As we predicted 7 years ago, India is blooming into one of the great world powers. We believe India and China will compete for the position of the world's most powerful nation. The first article gives some interesting insights. India is an economic powerhouse! Watch and see! Ben Boothe
"INDIA EVERYWHERE" IN THE ALPS BY:Mark Landler, NYTimes
DAVOS, Switzerland, Jan. 25 - Delhi swept into Davos on Wednesday, with an extravagant public relations campaign by India intended to promote the country as the world's next economic superstar, and as a democratic alternative to China for the affections of foreign investors."
There were few places one could go, on this first day of the World Economic Forum's annual meeting here, without seeing, hearing, drinking, or tasting something Indian. The organizers call the campaign "India Everywhere" and they appear to mean it literally.
"The last two years, we felt there was too much about China, and India wasn't being heard," said Ajay Khanna, the chief executive of the India Brand Equity Foundation, which is orchestrating the promotion. "This year, we decided to make a major effort to give India a voice."
There is little danger of India's being drowned out, with a 150-member delegation, including 3 cabinet ministers and 41 chief executives. Mr. Khanna estimated the total cost of the campaign and the travel expenses at $5 million. Never before, officials of the forum said, has a country mounted such an elaborate charm offensive at Davos.
"We're going to showcase the arrival of the global Indian entrepreneur," said Nandan M. Nilekani, the chief executive of Infosys Technologies, which grew into $2 billion in sales in 2005 from $120 million in 1999 and has come to symbolize India's vaulting ambitions. The question is whether India's unspoken message — that it is another China — is credible. After all, China still grows faster than India, has attracted 10 times the foreign direct investment and has built a gleaming network of airports and highways that make India look ramshackle.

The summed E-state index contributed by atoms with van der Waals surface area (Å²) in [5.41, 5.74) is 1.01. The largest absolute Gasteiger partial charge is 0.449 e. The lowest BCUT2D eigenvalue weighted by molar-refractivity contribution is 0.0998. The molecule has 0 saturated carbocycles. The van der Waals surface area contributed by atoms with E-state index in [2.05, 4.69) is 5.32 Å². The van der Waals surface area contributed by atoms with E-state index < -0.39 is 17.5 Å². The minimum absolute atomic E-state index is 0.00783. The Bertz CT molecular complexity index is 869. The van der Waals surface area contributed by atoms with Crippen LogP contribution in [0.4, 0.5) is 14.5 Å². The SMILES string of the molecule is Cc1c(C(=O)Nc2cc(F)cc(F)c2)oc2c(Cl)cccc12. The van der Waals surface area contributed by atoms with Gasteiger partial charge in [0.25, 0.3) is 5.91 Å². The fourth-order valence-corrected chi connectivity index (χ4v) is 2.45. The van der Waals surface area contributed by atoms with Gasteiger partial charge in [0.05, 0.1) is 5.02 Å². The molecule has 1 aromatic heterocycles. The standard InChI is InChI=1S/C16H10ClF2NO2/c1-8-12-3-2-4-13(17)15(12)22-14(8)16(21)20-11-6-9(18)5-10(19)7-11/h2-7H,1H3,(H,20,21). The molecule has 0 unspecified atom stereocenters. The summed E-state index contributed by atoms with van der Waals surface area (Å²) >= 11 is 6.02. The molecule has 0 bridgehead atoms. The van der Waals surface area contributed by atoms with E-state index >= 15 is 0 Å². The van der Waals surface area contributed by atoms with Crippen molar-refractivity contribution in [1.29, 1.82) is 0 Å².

"There are a number of areas where people gloss over India's challenges," said Jim O'Neill, the head of global economic research at Goldman Sachs, citing India's inadequate education system and barriers to foreign ownership of Indian assets as significant weaknesses.
"It's starting to be tricky to find skilled workers there," Mr. O'Neill said.
"India is also a very closed economy."
Goldman contributed to the euphoria about India, by projecting that its economy could be 50 times its current size by 2050, which would make it the world's third largest, after China and the United States. But Mr. O'Neill said that when he ranked countries by the potential risks to their growth — everything from inflation to corruption — India ranked 97th in the world, behind Brazil and the Philippines.
Indian entrepreneurs concede their country has problems. Social tensions from mass migration and the fragility of the current government could disrupt development. Roads and airports remain woeful, and construction projects are often snarled in bureaucracy.
"If you want to make Barbie dolls, don't come to India," said Anand G. Mahindra, the head of one of India's largest conglomerates. "Because if you order one million of them, they'll probably be held up in traffic from Mumbai to the port," he said, using the post-colonial name for Bombay."
Mr. Nilekani said he hoped the campaign would polish India's image and attract tourists, as well as some foreign investment. At a cost of $5 million, he noted, "we get a lot of bang for our buck."